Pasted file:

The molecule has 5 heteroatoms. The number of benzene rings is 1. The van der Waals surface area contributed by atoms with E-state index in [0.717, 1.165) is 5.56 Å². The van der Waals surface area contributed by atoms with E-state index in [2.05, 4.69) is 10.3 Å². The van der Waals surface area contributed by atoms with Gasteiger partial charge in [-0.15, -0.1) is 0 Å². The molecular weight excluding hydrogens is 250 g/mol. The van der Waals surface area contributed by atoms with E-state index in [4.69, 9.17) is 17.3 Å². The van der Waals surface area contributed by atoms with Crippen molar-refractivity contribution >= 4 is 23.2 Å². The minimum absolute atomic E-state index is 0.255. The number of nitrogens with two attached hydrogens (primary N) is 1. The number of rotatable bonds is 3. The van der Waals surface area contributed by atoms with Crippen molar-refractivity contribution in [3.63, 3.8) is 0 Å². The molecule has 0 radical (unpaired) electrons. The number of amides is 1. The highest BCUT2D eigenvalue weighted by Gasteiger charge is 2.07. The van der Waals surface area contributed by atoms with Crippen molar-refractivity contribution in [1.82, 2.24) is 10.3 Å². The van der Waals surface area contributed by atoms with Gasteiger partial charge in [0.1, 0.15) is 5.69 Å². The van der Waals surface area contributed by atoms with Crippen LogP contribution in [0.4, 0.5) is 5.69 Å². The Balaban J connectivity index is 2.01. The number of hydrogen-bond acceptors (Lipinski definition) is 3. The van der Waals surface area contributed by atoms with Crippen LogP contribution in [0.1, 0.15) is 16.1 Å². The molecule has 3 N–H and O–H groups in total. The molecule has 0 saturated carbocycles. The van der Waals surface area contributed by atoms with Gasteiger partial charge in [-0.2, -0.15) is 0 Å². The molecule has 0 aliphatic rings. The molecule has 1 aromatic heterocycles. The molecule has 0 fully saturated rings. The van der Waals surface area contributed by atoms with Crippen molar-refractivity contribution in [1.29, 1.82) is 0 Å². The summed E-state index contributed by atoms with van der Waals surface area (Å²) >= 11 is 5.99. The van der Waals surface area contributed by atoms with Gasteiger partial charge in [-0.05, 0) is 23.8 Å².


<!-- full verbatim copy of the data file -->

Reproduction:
The molecule has 5 heteroatoms. The number of benzene rings is 1. The van der Waals surface area contributed by atoms with E-state index in [0.717, 1.165) is 5.56 Å². The van der Waals surface area contributed by atoms with E-state index in [2.05, 4.69) is 10.3 Å². The van der Waals surface area contributed by atoms with Gasteiger partial charge in [-0.15, -0.1) is 0 Å². The molecular weight excluding hydrogens is 250 g/mol. The van der Waals surface area contributed by atoms with E-state index in [4.69, 9.17) is 17.3 Å². The van der Waals surface area contributed by atoms with Crippen molar-refractivity contribution >= 4 is 23.2 Å². The minimum absolute atomic E-state index is 0.255. The number of nitrogens with two attached hydrogens (primary N) is 1. The number of rotatable bonds is 3. The van der Waals surface area contributed by atoms with Crippen molar-refractivity contribution in [3.63, 3.8) is 0 Å². The molecule has 0 radical (unpaired) electrons. The number of amides is 1. The highest BCUT2D eigenvalue weighted by Gasteiger charge is 2.07. The van der Waals surface area contributed by atoms with Crippen molar-refractivity contribution in [1.82, 2.24) is 10.3 Å². The van der Waals surface area contributed by atoms with Gasteiger partial charge in [0.1, 0.15) is 5.69 Å². The van der Waals surface area contributed by atoms with Crippen LogP contribution in [0.4, 0.5) is 5.69 Å². The Balaban J connectivity index is 2.01. The number of hydrogen-bond acceptors (Lipinski definition) is 3. The van der Waals surface area contributed by atoms with Crippen LogP contribution in [0.1, 0.15) is 16.1 Å². The molecule has 3 N–H and O–H groups in total. The molecule has 0 saturated carbocycles. The van der Waals surface area contributed by atoms with Gasteiger partial charge in [-0.2, -0.15) is 0 Å². The molecule has 0 aliphatic rings. The molecule has 1 aromatic heterocycles. The molecule has 0 fully saturated rings. The van der Waals surface area contributed by atoms with Crippen molar-refractivity contribution in [1.29, 1.82) is 0 Å². The summed E-state index contributed by atoms with van der Waals surface area (Å²) >= 11 is 5.99. The van der Waals surface area contributed by atoms with Gasteiger partial charge in [-0.05, 0) is 23.8 Å².